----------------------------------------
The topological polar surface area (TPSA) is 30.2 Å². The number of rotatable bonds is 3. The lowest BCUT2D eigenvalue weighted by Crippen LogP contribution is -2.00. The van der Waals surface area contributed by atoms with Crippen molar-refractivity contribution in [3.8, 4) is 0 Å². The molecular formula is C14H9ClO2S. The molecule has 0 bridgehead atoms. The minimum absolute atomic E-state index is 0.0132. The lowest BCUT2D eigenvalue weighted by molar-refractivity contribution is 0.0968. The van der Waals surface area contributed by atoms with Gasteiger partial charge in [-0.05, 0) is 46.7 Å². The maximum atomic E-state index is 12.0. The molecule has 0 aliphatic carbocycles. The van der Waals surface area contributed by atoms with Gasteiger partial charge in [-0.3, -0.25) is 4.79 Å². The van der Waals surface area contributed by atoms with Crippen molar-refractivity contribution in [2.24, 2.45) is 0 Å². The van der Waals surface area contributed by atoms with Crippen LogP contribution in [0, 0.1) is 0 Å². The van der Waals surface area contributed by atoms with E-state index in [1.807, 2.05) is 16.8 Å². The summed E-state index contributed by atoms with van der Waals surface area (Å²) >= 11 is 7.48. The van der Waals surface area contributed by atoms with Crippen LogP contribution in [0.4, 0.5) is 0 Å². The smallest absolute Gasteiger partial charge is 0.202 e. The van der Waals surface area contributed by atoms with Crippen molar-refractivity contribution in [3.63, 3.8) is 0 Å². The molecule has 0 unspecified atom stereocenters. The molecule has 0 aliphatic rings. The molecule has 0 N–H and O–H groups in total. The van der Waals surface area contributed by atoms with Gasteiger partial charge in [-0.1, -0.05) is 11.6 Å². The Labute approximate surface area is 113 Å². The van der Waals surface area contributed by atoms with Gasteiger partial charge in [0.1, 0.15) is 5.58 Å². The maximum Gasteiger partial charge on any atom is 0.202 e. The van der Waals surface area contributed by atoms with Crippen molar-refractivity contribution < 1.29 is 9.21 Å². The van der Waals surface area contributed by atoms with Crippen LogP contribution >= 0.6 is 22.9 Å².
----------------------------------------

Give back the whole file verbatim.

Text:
The topological polar surface area (TPSA) is 30.2 Å². The number of rotatable bonds is 3. The lowest BCUT2D eigenvalue weighted by Crippen LogP contribution is -2.00. The van der Waals surface area contributed by atoms with Crippen molar-refractivity contribution in [3.8, 4) is 0 Å². The molecular formula is C14H9ClO2S. The molecule has 0 bridgehead atoms. The minimum absolute atomic E-state index is 0.0132. The lowest BCUT2D eigenvalue weighted by molar-refractivity contribution is 0.0968. The van der Waals surface area contributed by atoms with Gasteiger partial charge in [-0.05, 0) is 46.7 Å². The maximum atomic E-state index is 12.0. The molecule has 0 aliphatic carbocycles. The van der Waals surface area contributed by atoms with Gasteiger partial charge in [-0.3, -0.25) is 4.79 Å². The van der Waals surface area contributed by atoms with Crippen molar-refractivity contribution in [2.24, 2.45) is 0 Å². The van der Waals surface area contributed by atoms with Crippen LogP contribution in [0, 0.1) is 0 Å². The van der Waals surface area contributed by atoms with E-state index in [1.807, 2.05) is 16.8 Å². The summed E-state index contributed by atoms with van der Waals surface area (Å²) >= 11 is 7.48. The van der Waals surface area contributed by atoms with Crippen LogP contribution in [0.4, 0.5) is 0 Å². The smallest absolute Gasteiger partial charge is 0.202 e. The van der Waals surface area contributed by atoms with Crippen molar-refractivity contribution in [3.63, 3.8) is 0 Å². The molecule has 0 unspecified atom stereocenters. The molecule has 0 aliphatic rings. The molecule has 0 N–H and O–H groups in total. The van der Waals surface area contributed by atoms with Gasteiger partial charge in [-0.1, -0.05) is 11.6 Å². The Labute approximate surface area is 113 Å². The van der Waals surface area contributed by atoms with Gasteiger partial charge in [0.1, 0.15) is 5.58 Å². The maximum Gasteiger partial charge on any atom is 0.202 e. The van der Waals surface area contributed by atoms with Crippen molar-refractivity contribution < 1.29 is 9.21 Å². The van der Waals surface area contributed by atoms with Crippen LogP contribution >= 0.6 is 22.9 Å².